Royal and Wilson agree the contract for the sale of the Nubria was a contract for the sale of a good by a merchant and presumably includes an implied warranty of merchantability under the UCC-Sales. However, they disagree about whether Royal effectively disclaimed that implied warranty. A seller can exclude or modify implied warranties under the following relevant conditions:
(2) Subject to subsection (3), to exclude or modify the implied warranty of merchantability or any part of it the language must mention merchantability and in case of a writing must be conspicuous, and to exclude or modify any implied warranty of fitness the exclusion must be by a writing and conspicuous. Language to exclude all implied warranties of fitness is sufficient if it states, for example, that “There are no warranties which extend beyond the description on the face hereof.”
(3) Notwithstanding subsection (2):
(a) Unless the circumstances indicate otherwise, all implied warranties are excluded by expressions like “as is”, “with all faults”, or other language which in common understanding calls the buyer's attention to the exclusion of warranties and makes plain that there is no implied warranty; and
(b) When the buyer before entering into the contract has examined the goods or the sample or model as fully as he desired or has refused to examine the goods there is no implied warranty with regard to defects which an examination ought in the circumstances to have revealed to him; and
(c) An implied warranty can also be excluded or modified by course of dealing or course of performance or usage of trade;․
Ind.Code § 26-1-2-316.
Wilson signed a purchase agreement entitled “BUYERS ORDER.” (Appellant's App. at 99.) At the bottom of that form was a box entitled: “CONTRACTUAL DISCLOSURE STATEMENT FOR USED VEHICLE ONLY.” (Id.) Inside that contractual disclosure box were two other boxes. One box indicated the vehicle was “SOLD WITH NO WARRANTY” (id.) and had a space for the buyer to acknowledge the dealer was disclaiming all express or implied warranties. The second box provided:
ALL WARRANTIES, IF ANY, BY A MANUFACTURER OR SUPPLIER OTHER THAN DEALER ARE THEIRS, NOT DEALER'S, AND ONLY SUCH MANUFACTURER OR OTHER SUPPLIER SHALL BE LIABLE FOR PERFORMANCE UNDER SUCH WARRANTIES, UNLESS DEALER FURNISHES BUYER WITH A SEPARATE WRITTEN WARRANTY OR SERVICE CONTRACT MADE BY DEALER ON ITS OWN BEHALF. DEALER HEREBY DISCLAIMS ALL WARRANTIES, EXPRESS OR IMPLIED, INCLUDING ANY IMPLIED WARRANTIES OF MERCHANTABILITY OR FITNESS FOR A PARTICULAR PURPOSE: (A) ON ALL GOODS AND SERVICES SOLD BY DEALER, AND (B) ON ALL USED VEHICLES WHICH ARE HEREBY SOLD “AS IS-NOT EXPRESSLY WARRANTED OR GUARANTEED.”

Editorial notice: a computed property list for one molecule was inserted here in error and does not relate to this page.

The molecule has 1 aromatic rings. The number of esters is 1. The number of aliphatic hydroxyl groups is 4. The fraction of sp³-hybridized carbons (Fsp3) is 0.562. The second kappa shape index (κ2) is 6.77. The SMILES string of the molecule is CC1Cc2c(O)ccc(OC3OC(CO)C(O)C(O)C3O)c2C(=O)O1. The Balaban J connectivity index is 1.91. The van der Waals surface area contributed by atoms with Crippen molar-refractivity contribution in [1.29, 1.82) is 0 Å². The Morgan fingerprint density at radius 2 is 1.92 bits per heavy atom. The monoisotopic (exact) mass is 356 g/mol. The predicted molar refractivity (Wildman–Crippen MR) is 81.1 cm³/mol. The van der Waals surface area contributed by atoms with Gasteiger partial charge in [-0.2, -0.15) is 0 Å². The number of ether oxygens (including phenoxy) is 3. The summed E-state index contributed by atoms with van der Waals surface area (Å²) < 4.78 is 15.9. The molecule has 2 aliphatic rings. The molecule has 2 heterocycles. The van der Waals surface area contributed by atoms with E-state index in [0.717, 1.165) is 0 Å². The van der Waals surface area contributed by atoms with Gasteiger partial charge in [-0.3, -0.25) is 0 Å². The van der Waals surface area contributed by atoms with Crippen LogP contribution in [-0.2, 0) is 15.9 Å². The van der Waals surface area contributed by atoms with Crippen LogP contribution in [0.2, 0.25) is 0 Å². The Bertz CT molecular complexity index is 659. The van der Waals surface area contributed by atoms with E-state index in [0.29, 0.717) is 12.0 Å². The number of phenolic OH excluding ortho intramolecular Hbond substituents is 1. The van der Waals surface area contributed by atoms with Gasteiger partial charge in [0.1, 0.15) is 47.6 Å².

The front and back of this Order comprise the entire agreement affecting this purchase and no other agreement or understanding of any nature concerning same has been made or entered into, or will be recognized. I hereby certify that no credit has been extented [sic] to me for the purchase of this motor vehicle except as appears in writing on the face of this agreement. I have read the matter printed on the back hereof and agree to it as a part of this order the same as if it were printed above my signature. I certify that I am of legal age, and hereby acknowledge receipt of a copy of this order.
The back of the Buyer's Order contained the following relevant language:
8. FACTORY WARRANTY: ANY WARRANTY ON ANY NEW VEHICLE OR USED VEHICLE STILL SUBJECT TO A MANUFACTURER'S WARRANTY IS THAT MADE BY THE MANUFACTURER ONLY. THE SELLER HEREBY DISCLAIMS ALL WARRANTIES, EITHER EXPRESS OR IMPLIED, INCLUDING ANY IMPLIED WARRANTY OF MERCHANTABILITY OR FITNESS FOR A PARTICULAR PURPOSE.
USED VEHICLE WHETHER OR NOT SUBJECT TO MANUFACTURER'S WARRANTY: UNLESS A SEPARATE WRITTEN INSTRUMENT SHOWING THE TERMS OF ANY DEALER WARRANTY OR SERVICE CONTRACT IS FURNISHED BY DEALER TO BUYER, THE VEHICLE IS SOLD “AS IS-NOT EXPRESSLY WARRANTED OR GUARANTEED” AND THE SELLER HEREBY DISCLAIMS ALL WARRANTIES, EITHER EXPRESS OR IMPLIED, INCLUDING ANY IMPLIED WARRANTY OF MERCHANTABILITY OR FITNESS FOR A PARTICULAR PURPOSE.
(Id. at 98.)
The language on the back of that purchase agreement, which Wilson's signature acknowledged she had read and agreed to, was sufficiently conspicuous 4 to be a valid disclaimer of any implied warranties.5 See, e.g., Roberts v. Homelite Div. of Textron, Inc., 649 F.Supp. 1440, 1444-45 (N.D.Ind.1986) (holding language on back of invoice was sufficiently conspicuous to be a valid disclaimer under Ind.Code § 26-1-2-316(2) of the implied warranty of fitness where the relevant language was in capitalized text larger than the rest of the text on the page and contained language similar to that suggested by the statute).
Nevertheless, Wilson claims that language was ineffective due to other language in the agreement between the parties. Specifically, Wilson cites language in the “CONTRACTUAL DISCLOSURE STATEMENT FOR USED VEHICLE ONLY” on the Buyer's Order. (Appellant's App. at 99) (emphasis original). Immediately under that heading is the following language: “The information you see on the window form for this vehicle is part of this contract. Information on the window form overrides any contrary provisions in the contract of sale.” (Id.) Wilson claims language on the window form overrode the language of the buyer's order.
The window sticker on the Nubria had the title “BUYERS GUIDE.” (Id. at 100.) That sticker indicated there were two possibilities regarding the warranty status of the vehicle, and next to each of those possibilities was a box for the dealer to indicate which applied. First, the vehicle could be sold “AS IS-NO WARRANTY.” (Id.) Immediately underneath that “AS IS” language was further explanation: “YOU WILL PAY ALL COSTS FOR ANY REPAIRS. The dealer assumes no responsibility for any repairs regardless of any oral statements about the vehicle.” (Id.)